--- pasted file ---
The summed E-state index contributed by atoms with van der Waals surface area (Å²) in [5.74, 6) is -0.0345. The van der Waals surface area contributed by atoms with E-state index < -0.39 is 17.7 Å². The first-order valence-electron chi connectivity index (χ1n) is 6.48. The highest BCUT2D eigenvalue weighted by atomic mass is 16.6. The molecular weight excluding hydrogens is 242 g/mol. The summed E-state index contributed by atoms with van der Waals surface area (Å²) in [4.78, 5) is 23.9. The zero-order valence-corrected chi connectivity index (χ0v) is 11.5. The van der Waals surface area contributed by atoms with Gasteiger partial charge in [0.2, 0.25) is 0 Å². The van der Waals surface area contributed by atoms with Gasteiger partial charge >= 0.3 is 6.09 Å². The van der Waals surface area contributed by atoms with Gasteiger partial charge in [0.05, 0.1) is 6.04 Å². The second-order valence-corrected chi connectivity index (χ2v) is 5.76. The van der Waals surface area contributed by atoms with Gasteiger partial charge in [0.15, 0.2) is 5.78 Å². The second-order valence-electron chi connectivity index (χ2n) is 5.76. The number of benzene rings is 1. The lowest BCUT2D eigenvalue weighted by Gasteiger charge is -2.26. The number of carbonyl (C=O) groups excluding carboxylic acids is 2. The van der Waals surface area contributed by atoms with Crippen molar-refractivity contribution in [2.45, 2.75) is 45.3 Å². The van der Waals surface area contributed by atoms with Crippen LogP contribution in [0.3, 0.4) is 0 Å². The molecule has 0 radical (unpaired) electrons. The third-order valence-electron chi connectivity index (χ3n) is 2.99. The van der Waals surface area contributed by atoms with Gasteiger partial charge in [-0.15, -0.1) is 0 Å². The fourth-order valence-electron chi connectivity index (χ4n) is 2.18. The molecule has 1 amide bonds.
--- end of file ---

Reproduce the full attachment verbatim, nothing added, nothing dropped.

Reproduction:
The summed E-state index contributed by atoms with van der Waals surface area (Å²) in [5.74, 6) is -0.0345. The van der Waals surface area contributed by atoms with E-state index < -0.39 is 17.7 Å². The first-order valence-electron chi connectivity index (χ1n) is 6.48. The highest BCUT2D eigenvalue weighted by atomic mass is 16.6. The molecular weight excluding hydrogens is 242 g/mol. The summed E-state index contributed by atoms with van der Waals surface area (Å²) in [4.78, 5) is 23.9. The zero-order valence-corrected chi connectivity index (χ0v) is 11.5. The van der Waals surface area contributed by atoms with Gasteiger partial charge in [0.2, 0.25) is 0 Å². The van der Waals surface area contributed by atoms with Gasteiger partial charge >= 0.3 is 6.09 Å². The van der Waals surface area contributed by atoms with Gasteiger partial charge in [0.05, 0.1) is 6.04 Å². The second-order valence-corrected chi connectivity index (χ2v) is 5.76. The van der Waals surface area contributed by atoms with Gasteiger partial charge in [0.15, 0.2) is 5.78 Å². The second-order valence-electron chi connectivity index (χ2n) is 5.76. The number of benzene rings is 1. The lowest BCUT2D eigenvalue weighted by Gasteiger charge is -2.26. The number of carbonyl (C=O) groups excluding carboxylic acids is 2. The van der Waals surface area contributed by atoms with Crippen molar-refractivity contribution in [2.45, 2.75) is 45.3 Å². The van der Waals surface area contributed by atoms with Crippen LogP contribution in [0.3, 0.4) is 0 Å². The molecule has 0 radical (unpaired) electrons. The third-order valence-electron chi connectivity index (χ3n) is 2.99. The van der Waals surface area contributed by atoms with Gasteiger partial charge in [-0.15, -0.1) is 0 Å². The fourth-order valence-electron chi connectivity index (χ4n) is 2.18. The molecule has 1 amide bonds.